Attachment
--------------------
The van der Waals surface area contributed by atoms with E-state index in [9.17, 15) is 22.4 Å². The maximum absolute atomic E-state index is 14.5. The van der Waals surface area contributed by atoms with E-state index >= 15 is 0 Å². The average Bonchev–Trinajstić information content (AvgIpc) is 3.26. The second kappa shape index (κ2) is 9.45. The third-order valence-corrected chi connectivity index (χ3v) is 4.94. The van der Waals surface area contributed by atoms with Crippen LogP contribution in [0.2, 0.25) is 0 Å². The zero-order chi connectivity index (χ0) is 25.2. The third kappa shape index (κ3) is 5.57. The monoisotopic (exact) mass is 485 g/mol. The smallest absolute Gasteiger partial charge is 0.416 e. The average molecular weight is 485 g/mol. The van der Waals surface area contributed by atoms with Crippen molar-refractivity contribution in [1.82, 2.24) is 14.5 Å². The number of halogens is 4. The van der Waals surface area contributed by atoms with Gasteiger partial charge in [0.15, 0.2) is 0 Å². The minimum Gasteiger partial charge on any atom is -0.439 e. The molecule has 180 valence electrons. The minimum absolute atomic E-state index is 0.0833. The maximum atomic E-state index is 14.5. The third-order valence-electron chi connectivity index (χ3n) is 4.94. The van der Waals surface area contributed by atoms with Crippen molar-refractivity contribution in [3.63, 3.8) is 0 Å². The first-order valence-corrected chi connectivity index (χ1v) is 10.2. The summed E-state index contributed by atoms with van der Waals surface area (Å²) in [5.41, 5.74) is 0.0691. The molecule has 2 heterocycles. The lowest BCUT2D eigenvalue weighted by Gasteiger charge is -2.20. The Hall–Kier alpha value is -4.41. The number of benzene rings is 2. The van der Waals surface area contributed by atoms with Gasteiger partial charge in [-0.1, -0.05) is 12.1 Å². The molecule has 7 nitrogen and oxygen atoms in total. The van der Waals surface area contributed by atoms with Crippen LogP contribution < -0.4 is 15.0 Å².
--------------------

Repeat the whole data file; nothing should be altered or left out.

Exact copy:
The van der Waals surface area contributed by atoms with E-state index in [9.17, 15) is 22.4 Å². The maximum absolute atomic E-state index is 14.5. The van der Waals surface area contributed by atoms with E-state index >= 15 is 0 Å². The average Bonchev–Trinajstić information content (AvgIpc) is 3.26. The second kappa shape index (κ2) is 9.45. The third-order valence-corrected chi connectivity index (χ3v) is 4.94. The van der Waals surface area contributed by atoms with Crippen LogP contribution in [0.2, 0.25) is 0 Å². The zero-order chi connectivity index (χ0) is 25.2. The third kappa shape index (κ3) is 5.57. The monoisotopic (exact) mass is 485 g/mol. The smallest absolute Gasteiger partial charge is 0.416 e. The average molecular weight is 485 g/mol. The van der Waals surface area contributed by atoms with Crippen molar-refractivity contribution in [1.82, 2.24) is 14.5 Å². The number of halogens is 4. The van der Waals surface area contributed by atoms with Gasteiger partial charge in [0.15, 0.2) is 0 Å². The minimum Gasteiger partial charge on any atom is -0.439 e. The molecule has 180 valence electrons. The minimum absolute atomic E-state index is 0.0833. The maximum atomic E-state index is 14.5. The third-order valence-electron chi connectivity index (χ3n) is 4.94. The van der Waals surface area contributed by atoms with Crippen molar-refractivity contribution in [3.63, 3.8) is 0 Å². The first-order valence-corrected chi connectivity index (χ1v) is 10.2. The summed E-state index contributed by atoms with van der Waals surface area (Å²) in [5.41, 5.74) is 0.0691. The molecule has 2 heterocycles. The lowest BCUT2D eigenvalue weighted by Gasteiger charge is -2.20. The Hall–Kier alpha value is -4.41. The number of benzene rings is 2. The van der Waals surface area contributed by atoms with Gasteiger partial charge in [-0.1, -0.05) is 12.1 Å². The molecule has 7 nitrogen and oxygen atoms in total. The van der Waals surface area contributed by atoms with Crippen LogP contribution < -0.4 is 15.0 Å².